Polk County Conservation

Frogs and Toads of Polk County

Leopard frog

The call of two tiny frogs in early March is a sure sign that spring is just around the corner. From March to August throughout Iowa the wetlands, ponds, and waterways are filled with the sounds of male frogs calling for mates. The Spring Peeper and Western Chorus Frog start calling before all of the snow has melted followed by many others until the bullfrogs end the amphibian chorus in August. An outdoor experience is not the same without hearing these slimy, smooth skinned creatures in the background.

There are 16 species of frogs/toads that breed and spend their lives in Iowa. You can find seven of these here in Polk County.

Species Found in Polk County

Listed below are the species of frogs and toads found in Polk County along with a description of their calls. They are listed in the order they are heard during the year. Keep in mind that a mild or severe winter will bring them out of hibernation earlier or later depending on the water temperatures.

Western Chorus Frog

This little frog is about 1-1/4 inches long and is usually a pale green with three brown stripes down its back. Listen for this frog’s call from early March to late May. It sounds like a person dragging their fingernail along the teeth of a comb.

Spring Peeper

The spring peeper is one of the smallest frogs in Iowa and is about 1-1 1/2 inches long. There is usually a distincitve "X" on it's back. Listen for this frog's call from April through May. It's call sounds like "peep, peep, peep!" 

Northern Leopard Frog

Around April 1st, one of the most handsome amphibians emerges and makes its presence known. They are about 3-1/2 inches long. Its greenish back and lighter colored belly are the background for a series of elongated brown spots. The call is a rattling, uneven snore similar to the sounds of a finger rubbing on an inflated balloon. This frog can be heard through the month of June.

Gray Tree Frog

As its name suggests, this frog is gray, but can also be brown, black, or green depending on the color of its surroundings. There are actually two different species of gray tree frogs- Cope’s and Eastern- but even scientists have a hard time telling them apart. Look for the expanded toe pads that aid in gripping vertical surfaces like plant stems and leaves. The call is a bubbly trill, which reminds one of singing underwater. They can be heard from April thru June.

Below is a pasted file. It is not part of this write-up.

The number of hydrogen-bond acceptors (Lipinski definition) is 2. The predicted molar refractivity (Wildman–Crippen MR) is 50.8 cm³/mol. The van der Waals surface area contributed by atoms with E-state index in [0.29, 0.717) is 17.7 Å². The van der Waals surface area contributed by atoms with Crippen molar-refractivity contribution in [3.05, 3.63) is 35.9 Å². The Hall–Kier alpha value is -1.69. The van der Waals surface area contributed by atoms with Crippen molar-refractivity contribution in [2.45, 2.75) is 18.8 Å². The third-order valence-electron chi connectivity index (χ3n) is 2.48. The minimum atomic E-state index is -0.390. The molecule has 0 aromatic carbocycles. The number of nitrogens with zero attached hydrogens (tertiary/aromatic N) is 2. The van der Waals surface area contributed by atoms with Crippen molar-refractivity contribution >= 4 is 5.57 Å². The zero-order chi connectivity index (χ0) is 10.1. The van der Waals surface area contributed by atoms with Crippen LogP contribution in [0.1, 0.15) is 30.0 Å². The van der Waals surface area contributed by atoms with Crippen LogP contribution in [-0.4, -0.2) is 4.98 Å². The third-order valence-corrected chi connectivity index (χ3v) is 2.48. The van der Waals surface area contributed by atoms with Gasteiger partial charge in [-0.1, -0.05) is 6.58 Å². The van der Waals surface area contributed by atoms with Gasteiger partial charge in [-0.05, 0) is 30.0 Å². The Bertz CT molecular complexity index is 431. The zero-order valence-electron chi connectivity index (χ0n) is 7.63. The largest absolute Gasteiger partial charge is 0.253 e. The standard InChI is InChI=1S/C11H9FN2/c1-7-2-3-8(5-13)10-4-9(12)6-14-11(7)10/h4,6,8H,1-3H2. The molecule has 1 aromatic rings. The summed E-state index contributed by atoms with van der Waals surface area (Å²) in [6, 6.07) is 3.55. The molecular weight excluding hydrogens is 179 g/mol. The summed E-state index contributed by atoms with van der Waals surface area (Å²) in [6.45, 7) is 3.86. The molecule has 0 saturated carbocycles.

Cricket Frog

Cricket frogs are gray, black or brown, with a slightly darker triangle between the eyes. They are small, reaching a length of about 1-3/8 inches long. The cricket frog sounds like two steel balls being rapidly clicked together. Listen for this frog's call from mid-April through July.


The bullfrog is the largest of all frogs in the state. The bullfrog was once found in the southern and eastern parts of the state only. Introduction by humans has spread its range to the entire state, sometimes to the detriment of other amphibian species. It attains lengths of 6-8 inches. It is dark brown or olive-colored with patches/streaks of black. The underside is white. You can hear bullfrogs from May until mid-August, and their call sounds like a foghorn or bull off in the distance.

American Toad

Unlike other amphibians, toads have dry rough skin. This rather large toad grows to a length of nearly 4 inches. It can be distinguished from other toads by its spotted belly. Others have a solidly colored underside. It's the only toad found in Polk County. This toad makes a loud, melodious trill lasting as long as 30 seconds. Listen for it from April thru June.

The Lifecycle of a Frog

All amphibians lay their eggs in water. When the eggs hatch, tadpoles emerge and live an aquatic lifestyle. A few short weeks after hatching the tadpoles undergo metamorphosis. Soon the adult emerges and learns to feed and survive as a partially terrestrial animal. The following spring will be its time produce a clutch of eggs.

Amphibian Decline

The amphibians, frogs and salamanders, have been on earth longer than humans. Their presence is a good indicator to use toward the health of our environment. Sadly, the populations of these little creatures are declining, and researchers don’t completely understand why. Preserving habitat is a must if we want to continue having these important members of the food chain. The next time you’re out in a natural area, listen for the calls of these special animals.

Other Frogs and Toads of Iowa

Outside of Polk County, look for the species of frogs and toads that inhabit the state. They are:

  • Crawfish Frog
  • Great Plain’s Toad
  • Green Frog
  • Pickerel Frog
  • Plain’s Leopard Frog
  • Plain’s Spadefoot
  • Southern Leopard Frog
  • Woodhouse’s Toad

More Information

Iowa Herpetology - This site is designed to introduce you to the herpetology of Iowa. Contains pictures, information, and distribution of frogs and toads in Iowa.

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Administration Office
12130 NW 128th St
Granger, IA 50109

P: (515) 323-5300
F: (515) 323-5354

Monday – Friday, 8:00 a.m. – 4:30 p.m.

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